Thousands of British Servicemen were sent to the Far East in 1941 and 1942 as part of the Allied Forces defence of these territories against the Japanese.
With minimal military back-up there was to be no ‘Dunkirk’ for the unfortunate men left defending Java, the ‘last bastion’ after Singapore had fallen.
Following the Dutch capitulation of Java on the 8th March 1942 they all became prisoners of the Japanese, many of whom had only just arrived on the island.
As POWs they were ultimately deployed as Japanese slave labour on Java itself, in other more remote parts of the Dutch East Indies, on the Thai/Burma and Sumatra Railways and also the Japanese homelands.
The abhorrent conditions in the camps in which the prisoners were held, along with the starvation, deprivation and brutality by their captors, are indescribable to anyone who did not experience this hell. The inhumane method of transportation of drafts between these camps gave little respite, these becoming aptly known as the ‘Hellships’.
Thousands of men did not return, but many of those that did continued the strong comradeship borne out of adversity by forming clubs.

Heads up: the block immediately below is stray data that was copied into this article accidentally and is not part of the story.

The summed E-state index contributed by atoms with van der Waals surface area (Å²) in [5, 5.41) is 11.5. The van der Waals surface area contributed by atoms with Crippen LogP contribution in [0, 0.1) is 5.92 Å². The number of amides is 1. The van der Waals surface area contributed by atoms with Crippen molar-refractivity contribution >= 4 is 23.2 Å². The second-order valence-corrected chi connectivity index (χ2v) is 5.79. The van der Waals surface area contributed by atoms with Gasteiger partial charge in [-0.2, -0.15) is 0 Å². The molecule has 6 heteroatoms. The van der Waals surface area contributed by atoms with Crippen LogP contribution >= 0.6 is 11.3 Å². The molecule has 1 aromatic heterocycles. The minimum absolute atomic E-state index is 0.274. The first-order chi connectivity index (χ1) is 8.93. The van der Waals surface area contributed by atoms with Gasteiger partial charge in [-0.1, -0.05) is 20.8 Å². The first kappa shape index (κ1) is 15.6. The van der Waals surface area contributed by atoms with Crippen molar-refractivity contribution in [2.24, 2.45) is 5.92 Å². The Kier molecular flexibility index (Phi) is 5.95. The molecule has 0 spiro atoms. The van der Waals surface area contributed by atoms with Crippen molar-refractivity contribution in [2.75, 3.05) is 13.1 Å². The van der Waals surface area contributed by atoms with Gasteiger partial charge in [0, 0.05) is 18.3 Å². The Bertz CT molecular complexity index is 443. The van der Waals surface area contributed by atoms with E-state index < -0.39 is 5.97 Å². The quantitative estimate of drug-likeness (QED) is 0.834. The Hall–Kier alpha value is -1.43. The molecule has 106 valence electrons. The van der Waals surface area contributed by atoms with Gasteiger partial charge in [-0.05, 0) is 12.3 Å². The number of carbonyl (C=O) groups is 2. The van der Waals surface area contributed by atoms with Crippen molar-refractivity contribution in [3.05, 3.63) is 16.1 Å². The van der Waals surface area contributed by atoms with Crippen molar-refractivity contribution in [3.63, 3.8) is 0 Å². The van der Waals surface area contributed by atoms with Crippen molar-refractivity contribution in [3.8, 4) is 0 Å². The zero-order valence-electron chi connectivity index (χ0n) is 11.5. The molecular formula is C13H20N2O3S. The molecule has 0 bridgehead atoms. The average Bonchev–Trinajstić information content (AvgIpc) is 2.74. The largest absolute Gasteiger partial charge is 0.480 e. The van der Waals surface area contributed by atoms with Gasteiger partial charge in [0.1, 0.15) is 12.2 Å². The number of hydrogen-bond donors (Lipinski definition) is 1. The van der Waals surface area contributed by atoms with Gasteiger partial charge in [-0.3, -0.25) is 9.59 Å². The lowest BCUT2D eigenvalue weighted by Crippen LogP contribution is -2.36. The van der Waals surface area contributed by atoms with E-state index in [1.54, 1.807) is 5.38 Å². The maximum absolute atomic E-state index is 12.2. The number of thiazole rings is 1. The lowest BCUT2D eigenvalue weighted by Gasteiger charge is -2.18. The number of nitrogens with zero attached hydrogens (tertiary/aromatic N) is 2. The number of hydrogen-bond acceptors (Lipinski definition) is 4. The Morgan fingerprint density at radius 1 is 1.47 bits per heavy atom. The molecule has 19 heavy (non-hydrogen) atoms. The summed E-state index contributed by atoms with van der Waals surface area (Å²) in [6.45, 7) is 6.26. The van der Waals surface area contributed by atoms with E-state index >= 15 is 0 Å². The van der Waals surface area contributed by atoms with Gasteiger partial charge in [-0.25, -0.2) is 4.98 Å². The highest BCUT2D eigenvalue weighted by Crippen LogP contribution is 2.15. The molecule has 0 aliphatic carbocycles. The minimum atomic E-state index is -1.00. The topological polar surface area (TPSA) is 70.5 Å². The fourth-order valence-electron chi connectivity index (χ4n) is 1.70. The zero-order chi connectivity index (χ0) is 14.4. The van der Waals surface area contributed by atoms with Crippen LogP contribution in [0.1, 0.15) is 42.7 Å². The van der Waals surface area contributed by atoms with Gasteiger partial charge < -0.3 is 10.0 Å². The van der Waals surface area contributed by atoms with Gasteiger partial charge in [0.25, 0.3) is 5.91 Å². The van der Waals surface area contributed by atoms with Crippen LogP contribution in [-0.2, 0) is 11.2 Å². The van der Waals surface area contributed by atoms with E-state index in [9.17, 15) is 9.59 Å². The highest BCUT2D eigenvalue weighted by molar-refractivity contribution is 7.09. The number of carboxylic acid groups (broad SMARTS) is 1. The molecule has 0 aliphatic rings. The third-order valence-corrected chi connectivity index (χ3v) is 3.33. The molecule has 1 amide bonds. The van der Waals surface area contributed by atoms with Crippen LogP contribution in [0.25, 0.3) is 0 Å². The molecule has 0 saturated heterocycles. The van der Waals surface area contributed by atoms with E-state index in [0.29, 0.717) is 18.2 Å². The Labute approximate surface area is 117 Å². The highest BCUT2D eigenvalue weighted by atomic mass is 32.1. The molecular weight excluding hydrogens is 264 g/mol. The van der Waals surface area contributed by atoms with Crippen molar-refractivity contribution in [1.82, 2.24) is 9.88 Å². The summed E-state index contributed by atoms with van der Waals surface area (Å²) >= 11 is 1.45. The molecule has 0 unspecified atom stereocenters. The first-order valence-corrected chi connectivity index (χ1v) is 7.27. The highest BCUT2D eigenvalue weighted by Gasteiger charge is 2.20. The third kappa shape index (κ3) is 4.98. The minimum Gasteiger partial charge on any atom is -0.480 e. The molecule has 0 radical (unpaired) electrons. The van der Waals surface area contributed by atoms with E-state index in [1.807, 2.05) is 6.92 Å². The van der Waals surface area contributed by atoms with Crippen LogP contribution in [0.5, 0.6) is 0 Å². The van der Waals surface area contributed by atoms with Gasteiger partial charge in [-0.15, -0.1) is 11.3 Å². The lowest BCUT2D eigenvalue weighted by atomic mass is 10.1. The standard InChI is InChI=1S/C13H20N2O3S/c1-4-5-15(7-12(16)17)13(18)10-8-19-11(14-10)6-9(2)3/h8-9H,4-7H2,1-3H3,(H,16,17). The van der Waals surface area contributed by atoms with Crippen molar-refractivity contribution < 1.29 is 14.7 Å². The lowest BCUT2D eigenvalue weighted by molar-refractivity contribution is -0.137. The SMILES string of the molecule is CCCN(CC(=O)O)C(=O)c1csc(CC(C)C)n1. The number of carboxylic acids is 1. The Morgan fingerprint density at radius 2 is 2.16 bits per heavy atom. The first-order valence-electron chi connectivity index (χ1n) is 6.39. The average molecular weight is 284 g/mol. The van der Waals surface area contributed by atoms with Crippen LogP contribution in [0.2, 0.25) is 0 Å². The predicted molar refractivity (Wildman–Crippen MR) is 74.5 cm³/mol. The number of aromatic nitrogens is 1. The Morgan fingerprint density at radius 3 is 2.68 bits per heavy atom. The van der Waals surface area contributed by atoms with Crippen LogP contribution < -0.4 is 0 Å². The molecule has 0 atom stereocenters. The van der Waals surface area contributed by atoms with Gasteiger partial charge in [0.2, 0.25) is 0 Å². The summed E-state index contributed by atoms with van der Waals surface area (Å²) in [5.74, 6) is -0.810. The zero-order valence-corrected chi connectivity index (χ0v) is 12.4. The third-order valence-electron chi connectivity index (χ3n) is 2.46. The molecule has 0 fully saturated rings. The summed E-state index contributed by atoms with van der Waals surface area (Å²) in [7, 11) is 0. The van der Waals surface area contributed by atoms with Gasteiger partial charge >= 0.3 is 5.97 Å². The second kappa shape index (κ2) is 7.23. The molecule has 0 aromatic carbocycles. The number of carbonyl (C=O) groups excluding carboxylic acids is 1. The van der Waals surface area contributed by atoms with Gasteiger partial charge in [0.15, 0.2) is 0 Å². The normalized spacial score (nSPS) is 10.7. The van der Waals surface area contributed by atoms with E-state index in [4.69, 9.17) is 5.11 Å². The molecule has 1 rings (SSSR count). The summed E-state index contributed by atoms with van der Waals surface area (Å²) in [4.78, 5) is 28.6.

One such club is The Java Club 1942, whose members over the years have filled their Java Journal with their recollections and personal accounts. This book is a compilation of these articles which illustrate the horror and despair, as well as some of the more humorous moments of their three and a half years in captivity.
Over 336 pages and 140 maps & illustrations!
To view a selection of the book's introductory pages, including the Contents, Foreword and Acknowledgements pages, click here (636 kb PDF file*).
To view the book's Index, click here (116 kb PDF file*).
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